Vegan Alert: Getting Serious About Scrapple and Bacon Cravings

Norman Weiss, Purchasing Manager, and Jeannine Kienzle, Weavers Way Programs Coordinator

Recommended products:

  • Sweet Lana’s Vegan Express Scrapple
  • Big Tree Amber Coconut Nectar
  • Lotus Foods Rice Crackers
  • Lightlife Tempeh

Weavers Way Vegan Meet-Up Group
Tuesday, March 10, from 6:30-8 p.m. the Education Center Building at the Agricultural Village of Awbury Arboretum for a vegan comfort food meet-up! The group is open to all, from the veg to the veg-curious. All dishes must be 100% vegan — no meat, fish, dairy, eggs, or honey. Check out Jeannine’s article on the origins of the group here.

Two vegans, one an old-timer (Norman) and another newer to the scene (Jeannine), exchange banter on all things vegan, from products to events to controversial topics to the shelf life of rutabaga fondue.

N: Have you tried or heard of any new vegan products this month?

J: I happened to try the Sweet Lana’s Vegan Express scrapple that we sell in Chestnut Hill and Ambler. I made some for you to taste. What did you think?

N: I never had scrapple before, so I can’t compare it to anything. I liked it and it tasted good. How did you fry it?

J: I enjoyed it, too. Sweet Lana’s is a local company from West Chester. I used a lot of oil on high heat and let it sit for a bit on each side before flipping it so that it formed an outer crust and was tender inside.

N: What does it go with?

J: Well, it’s typically served as a side breakfast item that people eat with eggs. I would serve it as a side dish to tofu scramble or put it on a breakfast sandwich. I dipped mine into maple syrup. It’s not something I grew up eating either, but they did a fantastic job creating a vegan version.

N: I bet it’d be good with fried onions, green peppers or mushrooms.

J: Speaking of other new vegan products, there’s a new bacon patch on the market to help struggling vegans with their bacon cravings.

N: Sounds weird. Do you ever get food cravings?

J: Yes, practically every day. Yesterday, I was craving dumplings.

N: I’m not sure I get cravings. What does a food craving feel like?

J: It’s a strong desire for a specific food item, like dumplings.

N: When I was a teenager, I think I got sugar cravings. I remember one night I was studying at home and I got a craving for Lemonheads, so I drove to the local 7-11 and got a box.

J: That about sums up cravings to me!

N: But I don’t think I’ve had any food cravings in decades.

J: Not even for methyl cellulose? It’s a common ingredient now found in certain plant-based products.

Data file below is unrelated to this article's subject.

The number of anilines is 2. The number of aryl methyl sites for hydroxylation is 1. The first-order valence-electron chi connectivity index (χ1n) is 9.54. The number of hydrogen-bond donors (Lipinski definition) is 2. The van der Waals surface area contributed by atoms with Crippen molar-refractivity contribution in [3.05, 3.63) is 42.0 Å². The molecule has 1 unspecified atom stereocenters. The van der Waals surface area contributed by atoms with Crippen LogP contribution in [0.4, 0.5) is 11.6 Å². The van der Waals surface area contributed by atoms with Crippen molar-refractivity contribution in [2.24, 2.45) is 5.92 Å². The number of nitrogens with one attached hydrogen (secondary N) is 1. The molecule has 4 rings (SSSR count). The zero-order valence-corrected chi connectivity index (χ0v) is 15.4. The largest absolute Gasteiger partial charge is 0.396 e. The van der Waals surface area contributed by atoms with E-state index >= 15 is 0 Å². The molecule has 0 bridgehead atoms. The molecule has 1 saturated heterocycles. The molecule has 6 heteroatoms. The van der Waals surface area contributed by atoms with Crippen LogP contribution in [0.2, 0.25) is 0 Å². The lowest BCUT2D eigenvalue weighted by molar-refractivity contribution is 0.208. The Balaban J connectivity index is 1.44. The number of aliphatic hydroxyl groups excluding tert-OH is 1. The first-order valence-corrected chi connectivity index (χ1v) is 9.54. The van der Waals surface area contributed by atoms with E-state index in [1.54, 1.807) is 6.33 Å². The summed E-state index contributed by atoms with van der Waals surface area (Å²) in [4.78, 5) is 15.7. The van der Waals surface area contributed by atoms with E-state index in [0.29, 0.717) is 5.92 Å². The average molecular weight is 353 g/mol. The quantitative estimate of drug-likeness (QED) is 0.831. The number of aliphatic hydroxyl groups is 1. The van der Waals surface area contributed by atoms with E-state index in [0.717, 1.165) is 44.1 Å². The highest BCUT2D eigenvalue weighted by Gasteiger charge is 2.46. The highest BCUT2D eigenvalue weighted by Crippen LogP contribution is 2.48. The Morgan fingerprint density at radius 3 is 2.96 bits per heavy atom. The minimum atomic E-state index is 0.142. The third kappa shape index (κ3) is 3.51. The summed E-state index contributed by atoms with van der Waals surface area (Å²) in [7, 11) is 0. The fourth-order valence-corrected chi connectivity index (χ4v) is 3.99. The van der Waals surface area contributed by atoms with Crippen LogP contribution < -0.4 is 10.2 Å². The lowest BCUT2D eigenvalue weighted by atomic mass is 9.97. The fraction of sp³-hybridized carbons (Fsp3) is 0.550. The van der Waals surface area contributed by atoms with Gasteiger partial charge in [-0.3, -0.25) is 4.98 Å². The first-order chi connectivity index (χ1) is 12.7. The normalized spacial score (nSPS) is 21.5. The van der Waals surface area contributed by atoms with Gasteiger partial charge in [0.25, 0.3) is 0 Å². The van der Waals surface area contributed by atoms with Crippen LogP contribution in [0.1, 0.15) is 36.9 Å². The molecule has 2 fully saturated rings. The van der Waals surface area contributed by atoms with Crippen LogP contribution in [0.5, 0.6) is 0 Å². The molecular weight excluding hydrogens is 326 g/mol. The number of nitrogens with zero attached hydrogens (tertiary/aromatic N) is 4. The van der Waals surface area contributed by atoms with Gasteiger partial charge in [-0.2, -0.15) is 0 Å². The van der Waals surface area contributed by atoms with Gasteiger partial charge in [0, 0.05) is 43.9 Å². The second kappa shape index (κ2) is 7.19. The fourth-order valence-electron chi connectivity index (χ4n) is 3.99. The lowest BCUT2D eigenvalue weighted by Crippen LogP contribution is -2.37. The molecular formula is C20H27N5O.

N: I read about Trader Joe’s new vegan patty and when I looked at the ingredients I saw methyl cellulose. It has a diversity of uses — everything from a food ingredient to a laxative to sexual lubricant.

J: I read animal studies indicate that methyl cellulose may promote colorectal cancer at levels typically present in processed foods.

N: Speaking of processed foods, I also saw Just Egg came out with a foldable version.

J: I have no idea what that means.

N: It means they saw a market for vegan eggs that can fold. I’m craving foldable foods.

J: Like a dumpling! Did you happen to catch the Oscars?

N: Nope. I don’t really watch the Oscars and I don’t see a lot of movies.

J: I didn’t watch it either, but I happened to catch a clip of the Best Actor acceptance speech by actor Joaquin Phoenix. He spoke about injustice in the world and mentioned the dairy industry and the poor treatment of mother cows just so we can have milk in our coffee and cereal. He’s using his voice to bring attention to animal abuse, which I’ve never seen or heard at such a popular Hollywood event.

N: Did he use the term ‘plant-based’?

J: No; neither plant based nor vegan. His main point was injustice for all sentient beings.

N: The Co-op has a Food Justice Committee. So far, the group focuses more about access to healthy food rather than animal welfare. I think the concept of food justice is a fairly recent phenomenon, which makes me wonder if in the past people were ignorant of it or it didn’t have a name.

J: Maybe folks weren’t craving food justice?

N: I guess some cravings take a while to surface.

J: Cravings manifest quicker if you consume processed foods containing additives and preservatives.

N: Apparently, we crave salt, sugar, and fat. Lots of the food industry is based on the cravings for these substances. I wonder if a vegan diet has more or fewer cravings or cravings similar to someone following a non-vegan diet.

J: Well, as a fellow vegan, I have cravings all the time; my biggest is typically salt. I read that processed plant-based meat is still a healthier alternative to animal meat. The source of fat matters.

N: I guess scrapple is a sustainable fat because there are meat parts that would otherwise be scrapped.

J: I wonder what they’ll think of next...a scrapple patch to ward off those cravings?

N: A patch for every craving.

J: I think there’s a market for it.

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